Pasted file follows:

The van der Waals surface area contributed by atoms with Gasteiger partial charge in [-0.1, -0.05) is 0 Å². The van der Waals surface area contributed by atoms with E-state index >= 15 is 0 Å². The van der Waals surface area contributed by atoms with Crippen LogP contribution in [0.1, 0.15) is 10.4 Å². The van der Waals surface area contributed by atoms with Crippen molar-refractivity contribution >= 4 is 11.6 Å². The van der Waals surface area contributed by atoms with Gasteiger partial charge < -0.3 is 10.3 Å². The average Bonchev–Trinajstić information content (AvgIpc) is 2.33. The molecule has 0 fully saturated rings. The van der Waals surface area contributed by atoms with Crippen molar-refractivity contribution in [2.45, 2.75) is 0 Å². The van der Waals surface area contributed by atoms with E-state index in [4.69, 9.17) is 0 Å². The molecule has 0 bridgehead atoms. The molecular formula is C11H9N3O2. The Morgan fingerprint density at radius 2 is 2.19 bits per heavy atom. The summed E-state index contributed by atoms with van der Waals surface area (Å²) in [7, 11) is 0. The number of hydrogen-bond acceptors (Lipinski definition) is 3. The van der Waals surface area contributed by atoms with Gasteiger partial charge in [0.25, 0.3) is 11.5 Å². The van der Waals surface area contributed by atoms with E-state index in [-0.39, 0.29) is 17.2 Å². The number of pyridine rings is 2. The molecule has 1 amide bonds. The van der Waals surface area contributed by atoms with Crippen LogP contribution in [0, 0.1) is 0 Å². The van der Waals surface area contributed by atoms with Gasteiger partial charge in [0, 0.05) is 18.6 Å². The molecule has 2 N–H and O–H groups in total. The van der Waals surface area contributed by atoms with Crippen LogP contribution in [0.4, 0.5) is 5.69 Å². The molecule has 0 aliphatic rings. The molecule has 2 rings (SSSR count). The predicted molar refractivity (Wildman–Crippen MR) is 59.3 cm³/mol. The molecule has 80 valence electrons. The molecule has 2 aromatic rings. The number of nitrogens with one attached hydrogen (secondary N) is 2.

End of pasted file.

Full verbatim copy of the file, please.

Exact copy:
The van der Waals surface area contributed by atoms with Gasteiger partial charge in [-0.1, -0.05) is 0 Å². The van der Waals surface area contributed by atoms with E-state index >= 15 is 0 Å². The van der Waals surface area contributed by atoms with Crippen LogP contribution in [0.1, 0.15) is 10.4 Å². The van der Waals surface area contributed by atoms with Crippen molar-refractivity contribution >= 4 is 11.6 Å². The van der Waals surface area contributed by atoms with Gasteiger partial charge < -0.3 is 10.3 Å². The average Bonchev–Trinajstić information content (AvgIpc) is 2.33. The molecule has 0 fully saturated rings. The van der Waals surface area contributed by atoms with Crippen molar-refractivity contribution in [2.45, 2.75) is 0 Å². The van der Waals surface area contributed by atoms with E-state index in [4.69, 9.17) is 0 Å². The molecule has 0 bridgehead atoms. The molecular formula is C11H9N3O2. The Morgan fingerprint density at radius 2 is 2.19 bits per heavy atom. The summed E-state index contributed by atoms with van der Waals surface area (Å²) in [7, 11) is 0. The number of hydrogen-bond acceptors (Lipinski definition) is 3. The van der Waals surface area contributed by atoms with Gasteiger partial charge in [0.25, 0.3) is 11.5 Å². The van der Waals surface area contributed by atoms with E-state index in [-0.39, 0.29) is 17.2 Å². The number of pyridine rings is 2. The molecule has 1 amide bonds. The van der Waals surface area contributed by atoms with Crippen LogP contribution in [0, 0.1) is 0 Å². The van der Waals surface area contributed by atoms with Gasteiger partial charge in [0, 0.05) is 18.6 Å². The molecule has 2 N–H and O–H groups in total. The van der Waals surface area contributed by atoms with Crippen LogP contribution in [0.4, 0.5) is 5.69 Å². The molecule has 0 aliphatic rings. The molecule has 2 rings (SSSR count). The predicted molar refractivity (Wildman–Crippen MR) is 59.3 cm³/mol. The molecule has 80 valence electrons. The molecule has 2 aromatic rings. The number of nitrogens with one attached hydrogen (secondary N) is 2.